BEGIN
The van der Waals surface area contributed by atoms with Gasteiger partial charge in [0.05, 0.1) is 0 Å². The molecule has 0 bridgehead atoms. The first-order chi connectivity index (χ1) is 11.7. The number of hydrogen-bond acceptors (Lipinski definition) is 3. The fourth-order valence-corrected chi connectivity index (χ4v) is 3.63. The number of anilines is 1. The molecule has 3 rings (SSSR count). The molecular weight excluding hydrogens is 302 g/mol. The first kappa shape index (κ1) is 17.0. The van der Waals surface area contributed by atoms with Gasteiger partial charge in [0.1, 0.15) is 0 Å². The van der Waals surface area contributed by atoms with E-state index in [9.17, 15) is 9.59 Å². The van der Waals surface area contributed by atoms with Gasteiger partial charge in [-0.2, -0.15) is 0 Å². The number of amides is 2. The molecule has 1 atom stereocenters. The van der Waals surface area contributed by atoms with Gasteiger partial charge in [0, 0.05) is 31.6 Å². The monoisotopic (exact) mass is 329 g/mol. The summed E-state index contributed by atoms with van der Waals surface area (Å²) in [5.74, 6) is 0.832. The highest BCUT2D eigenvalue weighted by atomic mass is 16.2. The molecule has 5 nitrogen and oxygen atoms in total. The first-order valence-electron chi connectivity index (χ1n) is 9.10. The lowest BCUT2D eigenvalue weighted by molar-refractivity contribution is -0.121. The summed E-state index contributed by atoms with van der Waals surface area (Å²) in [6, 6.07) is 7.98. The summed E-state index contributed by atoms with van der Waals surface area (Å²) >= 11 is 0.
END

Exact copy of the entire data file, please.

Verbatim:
The van der Waals surface area contributed by atoms with Gasteiger partial charge in [0.05, 0.1) is 0 Å². The molecule has 0 bridgehead atoms. The first-order chi connectivity index (χ1) is 11.7. The number of hydrogen-bond acceptors (Lipinski definition) is 3. The fourth-order valence-corrected chi connectivity index (χ4v) is 3.63. The number of anilines is 1. The molecule has 3 rings (SSSR count). The molecular weight excluding hydrogens is 302 g/mol. The first kappa shape index (κ1) is 17.0. The van der Waals surface area contributed by atoms with Gasteiger partial charge in [0.1, 0.15) is 0 Å². The van der Waals surface area contributed by atoms with E-state index in [9.17, 15) is 9.59 Å². The van der Waals surface area contributed by atoms with Gasteiger partial charge in [-0.2, -0.15) is 0 Å². The number of amides is 2. The molecule has 1 atom stereocenters. The van der Waals surface area contributed by atoms with Gasteiger partial charge in [0, 0.05) is 31.6 Å². The monoisotopic (exact) mass is 329 g/mol. The summed E-state index contributed by atoms with van der Waals surface area (Å²) in [5.74, 6) is 0.832. The highest BCUT2D eigenvalue weighted by atomic mass is 16.2. The molecule has 5 nitrogen and oxygen atoms in total. The first-order valence-electron chi connectivity index (χ1n) is 9.10. The lowest BCUT2D eigenvalue weighted by molar-refractivity contribution is -0.121. The summed E-state index contributed by atoms with van der Waals surface area (Å²) in [6, 6.07) is 7.98. The summed E-state index contributed by atoms with van der Waals surface area (Å²) >= 11 is 0.